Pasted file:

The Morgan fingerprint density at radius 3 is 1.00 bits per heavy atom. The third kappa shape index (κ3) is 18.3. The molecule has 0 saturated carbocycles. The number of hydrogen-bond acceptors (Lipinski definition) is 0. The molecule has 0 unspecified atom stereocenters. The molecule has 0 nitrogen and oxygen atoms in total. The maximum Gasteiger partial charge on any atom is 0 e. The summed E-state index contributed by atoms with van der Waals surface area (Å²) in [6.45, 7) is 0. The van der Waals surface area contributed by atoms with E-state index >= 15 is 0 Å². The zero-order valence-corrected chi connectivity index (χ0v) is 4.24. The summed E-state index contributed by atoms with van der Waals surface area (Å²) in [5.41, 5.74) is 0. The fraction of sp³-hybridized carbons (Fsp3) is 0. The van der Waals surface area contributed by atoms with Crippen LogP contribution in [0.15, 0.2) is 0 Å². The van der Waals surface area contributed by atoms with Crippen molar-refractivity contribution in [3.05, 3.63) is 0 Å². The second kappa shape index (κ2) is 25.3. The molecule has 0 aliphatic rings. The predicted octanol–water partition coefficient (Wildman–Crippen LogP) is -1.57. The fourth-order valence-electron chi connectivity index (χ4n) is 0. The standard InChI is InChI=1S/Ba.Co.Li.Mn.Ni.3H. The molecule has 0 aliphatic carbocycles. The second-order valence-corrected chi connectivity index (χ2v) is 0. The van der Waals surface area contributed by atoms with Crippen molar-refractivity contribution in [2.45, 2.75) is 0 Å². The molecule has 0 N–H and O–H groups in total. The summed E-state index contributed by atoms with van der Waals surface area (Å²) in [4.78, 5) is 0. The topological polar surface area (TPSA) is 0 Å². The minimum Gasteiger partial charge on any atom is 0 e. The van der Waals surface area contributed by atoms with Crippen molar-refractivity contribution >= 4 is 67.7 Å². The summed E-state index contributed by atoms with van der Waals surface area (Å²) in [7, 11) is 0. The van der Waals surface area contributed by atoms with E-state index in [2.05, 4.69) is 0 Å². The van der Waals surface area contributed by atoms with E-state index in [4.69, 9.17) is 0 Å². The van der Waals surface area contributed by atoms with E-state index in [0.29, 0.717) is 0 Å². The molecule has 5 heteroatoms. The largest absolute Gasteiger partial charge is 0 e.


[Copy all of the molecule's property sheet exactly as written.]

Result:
The Morgan fingerprint density at radius 3 is 1.00 bits per heavy atom. The third kappa shape index (κ3) is 18.3. The molecule has 0 saturated carbocycles. The number of hydrogen-bond acceptors (Lipinski definition) is 0. The molecule has 0 unspecified atom stereocenters. The molecule has 0 nitrogen and oxygen atoms in total. The maximum Gasteiger partial charge on any atom is 0 e. The summed E-state index contributed by atoms with van der Waals surface area (Å²) in [6.45, 7) is 0. The van der Waals surface area contributed by atoms with E-state index >= 15 is 0 Å². The zero-order valence-corrected chi connectivity index (χ0v) is 4.24. The summed E-state index contributed by atoms with van der Waals surface area (Å²) in [5.41, 5.74) is 0. The fraction of sp³-hybridized carbons (Fsp3) is 0. The van der Waals surface area contributed by atoms with Crippen LogP contribution in [0.15, 0.2) is 0 Å². The van der Waals surface area contributed by atoms with Crippen molar-refractivity contribution in [3.05, 3.63) is 0 Å². The second kappa shape index (κ2) is 25.3. The molecule has 0 aliphatic rings. The predicted octanol–water partition coefficient (Wildman–Crippen LogP) is -1.57. The fourth-order valence-electron chi connectivity index (χ4n) is 0. The standard InChI is InChI=1S/Ba.Co.Li.Mn.Ni.3H. The molecule has 0 aliphatic carbocycles. The second-order valence-corrected chi connectivity index (χ2v) is 0. The van der Waals surface area contributed by atoms with Crippen molar-refractivity contribution in [2.45, 2.75) is 0 Å². The molecule has 0 N–H and O–H groups in total. The summed E-state index contributed by atoms with van der Waals surface area (Å²) in [4.78, 5) is 0. The topological polar surface area (TPSA) is 0 Å². The minimum Gasteiger partial charge on any atom is 0 e. The van der Waals surface area contributed by atoms with Crippen molar-refractivity contribution >= 4 is 67.7 Å². The summed E-state index contributed by atoms with van der Waals surface area (Å²) in [7, 11) is 0. The van der Waals surface area contributed by atoms with E-state index in [2.05, 4.69) is 0 Å². The van der Waals surface area contributed by atoms with E-state index in [4.69, 9.17) is 0 Å². The van der Waals surface area contributed by atoms with E-state index in [0.29, 0.717) is 0 Å². The molecule has 5 heteroatoms. The largest absolute Gasteiger partial charge is 0 e.